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Old 01-22-2014, 10:32 AM   #1 (permalink)
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My girlfriend inherieted this sweet 1941 Graham Hollywood from her grandpa.* He bought it in 1943.* This little known car is based on the body of the Cord 810, except it has a different nose, headlights, and is RWD.* It was available with a supercharged inline 6, but this one doesn't have the supercharger. It hasn't been started in 2 years and I told her they need to be driven now and then.* We drained the gas, changed the oil and coolant, sprayed some penetrating oil into each cylinder and turned it over a few times, charged the Optima battery, and filled the carb bowl and it started right up.* Here's a video of the first start! http://www.youtube.com/watch?v=9nMt8VJvP3w I'm not sure why it died, but we couldn't get it to restart even after refilling the carb.* Fouled plugs?* It has an aux electric fuel pump, but neither it or the mechanical pump seems to be moving gas.* I think I'll disconnect the lines from the pumps and carb and blow air through them, and test the electric pump with a little bottle of fuel on a short hose.* It's possible the carb float is stuck in the up position, not allowing any fluid to flow.* The throat of the carb looks nice and clean inside.* Any ideas? Once we get the fuel issue solved it should be a driver, so not really much of a "project car".* Cool photos to come once she sees daylight.
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Old 01-23-2014, 05:30 AM   #2 (permalink)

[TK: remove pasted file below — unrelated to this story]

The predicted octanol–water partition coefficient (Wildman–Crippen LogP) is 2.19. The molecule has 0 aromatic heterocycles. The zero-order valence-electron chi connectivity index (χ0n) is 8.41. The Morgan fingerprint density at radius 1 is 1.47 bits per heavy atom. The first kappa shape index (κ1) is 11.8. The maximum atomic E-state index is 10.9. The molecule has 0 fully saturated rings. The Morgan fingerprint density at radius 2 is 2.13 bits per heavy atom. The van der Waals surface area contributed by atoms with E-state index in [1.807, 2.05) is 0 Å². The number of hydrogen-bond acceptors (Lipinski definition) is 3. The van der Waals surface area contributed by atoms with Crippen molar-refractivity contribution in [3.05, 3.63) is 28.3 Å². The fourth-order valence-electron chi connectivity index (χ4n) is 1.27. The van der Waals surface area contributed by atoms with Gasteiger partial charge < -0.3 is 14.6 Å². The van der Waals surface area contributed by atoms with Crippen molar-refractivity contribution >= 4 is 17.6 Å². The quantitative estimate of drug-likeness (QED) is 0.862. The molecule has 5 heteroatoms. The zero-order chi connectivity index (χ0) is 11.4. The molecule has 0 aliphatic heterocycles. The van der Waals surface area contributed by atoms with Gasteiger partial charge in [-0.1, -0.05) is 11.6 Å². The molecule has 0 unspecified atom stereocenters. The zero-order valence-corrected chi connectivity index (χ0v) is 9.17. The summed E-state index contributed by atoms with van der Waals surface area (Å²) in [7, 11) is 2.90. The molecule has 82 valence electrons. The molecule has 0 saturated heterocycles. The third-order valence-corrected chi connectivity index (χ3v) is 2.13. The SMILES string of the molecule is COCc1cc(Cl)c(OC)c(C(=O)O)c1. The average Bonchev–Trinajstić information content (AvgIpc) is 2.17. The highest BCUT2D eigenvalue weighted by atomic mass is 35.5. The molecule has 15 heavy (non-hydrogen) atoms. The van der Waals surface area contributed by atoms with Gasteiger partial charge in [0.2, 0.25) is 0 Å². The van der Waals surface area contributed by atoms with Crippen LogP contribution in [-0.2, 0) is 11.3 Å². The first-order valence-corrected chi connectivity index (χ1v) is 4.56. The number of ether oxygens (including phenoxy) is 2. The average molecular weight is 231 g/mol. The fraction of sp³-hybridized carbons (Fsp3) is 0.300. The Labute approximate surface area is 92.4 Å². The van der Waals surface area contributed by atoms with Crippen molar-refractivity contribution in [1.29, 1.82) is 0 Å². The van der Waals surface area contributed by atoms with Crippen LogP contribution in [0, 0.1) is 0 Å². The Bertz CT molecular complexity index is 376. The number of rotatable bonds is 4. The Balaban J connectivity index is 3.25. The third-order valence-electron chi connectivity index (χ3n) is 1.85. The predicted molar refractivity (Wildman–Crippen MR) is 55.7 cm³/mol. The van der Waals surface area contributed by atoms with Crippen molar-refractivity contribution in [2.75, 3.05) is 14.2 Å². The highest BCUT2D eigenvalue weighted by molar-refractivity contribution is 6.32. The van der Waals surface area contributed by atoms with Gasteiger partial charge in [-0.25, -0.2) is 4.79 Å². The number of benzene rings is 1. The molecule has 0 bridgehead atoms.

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Gummed up gas in the lines? Clogged fuel filter? I had a old motor home that sat for a few decades and the pickup screen tank was clogged. That was a pretty extreme case of gas gone bad though 9about everything was clogged). Should still run if a fuel is introduced manually into the carburetor, or pull the input line off the carb and gravity feed gas the in.



Or you just flooded it. If that's starting fluid you're using, that's a great way to burn a engine up and/or start a fire.



Anytime I have anything sitting for awhile I pour a gallon of two of diesel in the tank, and let it sit for a day, then come back and fill the rest up with fresh gas.





Anyways, that's a nice looking car.
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Old 01-23-2014, 07:07 AM   #3 (permalink)
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Hmmm...maybe it's the gas lines.* There was only about 1.5 gallons 18 month old gas in the tank.* I got rid of it, but it didn't seem that bad.* I guess I'll blow air through the lines and see if I hear bubbles in the tank.* The lines around the carb are all copper, but maybe I can rig something up.* That run was from filling the bowl manually.



It's carb cleaner.* How would starting fluid "burn up" the engine?* I was wearing eye protection in case of a backfire, but there's not much to burn up under that hood.* Just the radiator hoses, belt, and sparkplug wires.* Nevertheless, a fire extinguisher was on hand.



Why do you pour in diesel?
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Old 01-23-2014, 08:32 AM   #4 (permalink)
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That's a really nice car, I really hope you're careful with it..... since it was free, why not send it to a professional to have checked out and refreshed?



Starting fluid can burn a hole right through your piston. It's very combustible, it burns very hot, it can do damage. One time I had a backfire while spraying some starting fluid down a old Chevelle in about the same scenario you are. Car backfired, set my hand, sleeve, can, and the carburetor on fire. Carb cleaner is somewhat better, but I rather let the stuff soak in diesel or kerosene. Still, that stuff isn't made to run an engine off of.



Diesel? It's a good cleaning agent and detergent. It does good at dissolving old gas, dump it in the crank case to clean out sludge, let it sit on top of the engine and clean up carbon. It's some good stuff, and you'll never notice a 10% or so of it mixed in your gas, especially in a old car. It's what I've done in all my old cars that's been sitting, or every spring when it's time to fire up the small engine yard equipment.
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